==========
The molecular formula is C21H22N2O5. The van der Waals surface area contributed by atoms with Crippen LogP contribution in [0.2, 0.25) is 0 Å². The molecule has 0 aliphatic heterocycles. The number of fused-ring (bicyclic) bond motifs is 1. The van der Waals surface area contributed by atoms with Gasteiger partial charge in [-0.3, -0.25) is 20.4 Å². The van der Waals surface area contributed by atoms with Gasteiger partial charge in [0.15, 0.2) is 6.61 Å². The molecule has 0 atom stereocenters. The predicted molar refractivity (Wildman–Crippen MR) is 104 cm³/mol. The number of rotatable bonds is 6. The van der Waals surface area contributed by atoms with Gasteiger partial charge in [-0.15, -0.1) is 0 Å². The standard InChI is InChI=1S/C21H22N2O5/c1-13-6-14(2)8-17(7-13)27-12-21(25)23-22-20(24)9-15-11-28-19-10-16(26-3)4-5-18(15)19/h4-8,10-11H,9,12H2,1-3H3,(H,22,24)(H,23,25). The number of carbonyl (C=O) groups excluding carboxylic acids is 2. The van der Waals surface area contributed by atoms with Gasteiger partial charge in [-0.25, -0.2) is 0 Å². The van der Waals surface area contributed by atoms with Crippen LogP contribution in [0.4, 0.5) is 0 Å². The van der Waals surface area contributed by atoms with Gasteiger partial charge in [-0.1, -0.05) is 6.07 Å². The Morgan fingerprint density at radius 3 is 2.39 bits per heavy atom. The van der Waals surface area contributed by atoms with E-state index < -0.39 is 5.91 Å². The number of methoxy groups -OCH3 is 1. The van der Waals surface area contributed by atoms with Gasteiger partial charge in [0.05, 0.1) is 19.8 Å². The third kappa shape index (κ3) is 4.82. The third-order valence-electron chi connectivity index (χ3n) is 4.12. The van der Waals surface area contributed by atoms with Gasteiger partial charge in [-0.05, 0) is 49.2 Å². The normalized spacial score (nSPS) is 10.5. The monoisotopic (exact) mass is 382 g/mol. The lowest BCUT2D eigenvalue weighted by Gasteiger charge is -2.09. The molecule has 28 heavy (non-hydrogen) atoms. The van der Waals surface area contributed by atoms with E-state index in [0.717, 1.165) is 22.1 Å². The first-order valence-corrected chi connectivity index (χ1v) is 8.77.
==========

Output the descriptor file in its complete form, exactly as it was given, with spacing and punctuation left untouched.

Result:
The molecular formula is C21H22N2O5. The van der Waals surface area contributed by atoms with Crippen LogP contribution in [0.2, 0.25) is 0 Å². The molecule has 0 aliphatic heterocycles. The number of fused-ring (bicyclic) bond motifs is 1. The van der Waals surface area contributed by atoms with Gasteiger partial charge in [-0.3, -0.25) is 20.4 Å². The van der Waals surface area contributed by atoms with Gasteiger partial charge in [0.15, 0.2) is 6.61 Å². The molecule has 0 atom stereocenters. The predicted molar refractivity (Wildman–Crippen MR) is 104 cm³/mol. The number of rotatable bonds is 6. The van der Waals surface area contributed by atoms with Gasteiger partial charge in [-0.15, -0.1) is 0 Å². The standard InChI is InChI=1S/C21H22N2O5/c1-13-6-14(2)8-17(7-13)27-12-21(25)23-22-20(24)9-15-11-28-19-10-16(26-3)4-5-18(15)19/h4-8,10-11H,9,12H2,1-3H3,(H,22,24)(H,23,25). The number of carbonyl (C=O) groups excluding carboxylic acids is 2. The van der Waals surface area contributed by atoms with Gasteiger partial charge in [-0.25, -0.2) is 0 Å². The van der Waals surface area contributed by atoms with Crippen LogP contribution in [0.4, 0.5) is 0 Å². The van der Waals surface area contributed by atoms with Gasteiger partial charge in [-0.1, -0.05) is 6.07 Å². The Morgan fingerprint density at radius 3 is 2.39 bits per heavy atom. The van der Waals surface area contributed by atoms with E-state index < -0.39 is 5.91 Å². The number of methoxy groups -OCH3 is 1. The van der Waals surface area contributed by atoms with Gasteiger partial charge in [0.05, 0.1) is 19.8 Å². The third kappa shape index (κ3) is 4.82. The third-order valence-electron chi connectivity index (χ3n) is 4.12. The van der Waals surface area contributed by atoms with Gasteiger partial charge in [-0.05, 0) is 49.2 Å². The normalized spacial score (nSPS) is 10.5. The monoisotopic (exact) mass is 382 g/mol. The lowest BCUT2D eigenvalue weighted by Gasteiger charge is -2.09. The molecule has 28 heavy (non-hydrogen) atoms. The van der Waals surface area contributed by atoms with E-state index in [0.717, 1.165) is 22.1 Å². The first-order valence-corrected chi connectivity index (χ1v) is 8.77.